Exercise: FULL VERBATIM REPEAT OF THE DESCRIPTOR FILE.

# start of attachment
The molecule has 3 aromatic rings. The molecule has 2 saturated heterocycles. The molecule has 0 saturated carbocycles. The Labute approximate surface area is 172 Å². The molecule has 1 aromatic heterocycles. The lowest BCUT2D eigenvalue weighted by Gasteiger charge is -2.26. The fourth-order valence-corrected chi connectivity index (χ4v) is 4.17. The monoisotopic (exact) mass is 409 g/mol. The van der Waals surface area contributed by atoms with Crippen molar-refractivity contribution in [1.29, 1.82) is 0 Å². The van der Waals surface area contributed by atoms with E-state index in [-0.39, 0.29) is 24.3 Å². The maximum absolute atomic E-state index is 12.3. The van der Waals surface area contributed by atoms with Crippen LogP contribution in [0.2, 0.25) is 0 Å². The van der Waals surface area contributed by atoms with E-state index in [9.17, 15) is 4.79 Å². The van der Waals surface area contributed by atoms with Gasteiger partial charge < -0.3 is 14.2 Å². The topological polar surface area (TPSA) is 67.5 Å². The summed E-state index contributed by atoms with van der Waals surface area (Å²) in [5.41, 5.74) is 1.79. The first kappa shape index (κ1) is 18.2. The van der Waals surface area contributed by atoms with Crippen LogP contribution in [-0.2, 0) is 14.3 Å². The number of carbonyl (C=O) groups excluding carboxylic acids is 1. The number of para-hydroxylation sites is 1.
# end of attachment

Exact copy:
The molecule has 3 aromatic rings. The molecule has 2 saturated heterocycles. The molecule has 0 saturated carbocycles. The Labute approximate surface area is 172 Å². The molecule has 1 aromatic heterocycles. The lowest BCUT2D eigenvalue weighted by Gasteiger charge is -2.26. The fourth-order valence-corrected chi connectivity index (χ4v) is 4.17. The monoisotopic (exact) mass is 409 g/mol. The van der Waals surface area contributed by atoms with Crippen molar-refractivity contribution in [1.29, 1.82) is 0 Å². The van der Waals surface area contributed by atoms with E-state index in [-0.39, 0.29) is 24.3 Å². The maximum absolute atomic E-state index is 12.3. The van der Waals surface area contributed by atoms with Crippen LogP contribution in [0.2, 0.25) is 0 Å². The van der Waals surface area contributed by atoms with E-state index in [9.17, 15) is 4.79 Å². The van der Waals surface area contributed by atoms with Gasteiger partial charge < -0.3 is 14.2 Å². The topological polar surface area (TPSA) is 67.5 Å². The summed E-state index contributed by atoms with van der Waals surface area (Å²) in [5.41, 5.74) is 1.79. The first kappa shape index (κ1) is 18.2. The van der Waals surface area contributed by atoms with Crippen LogP contribution in [-0.2, 0) is 14.3 Å². The number of carbonyl (C=O) groups excluding carboxylic acids is 1. The number of para-hydroxylation sites is 1.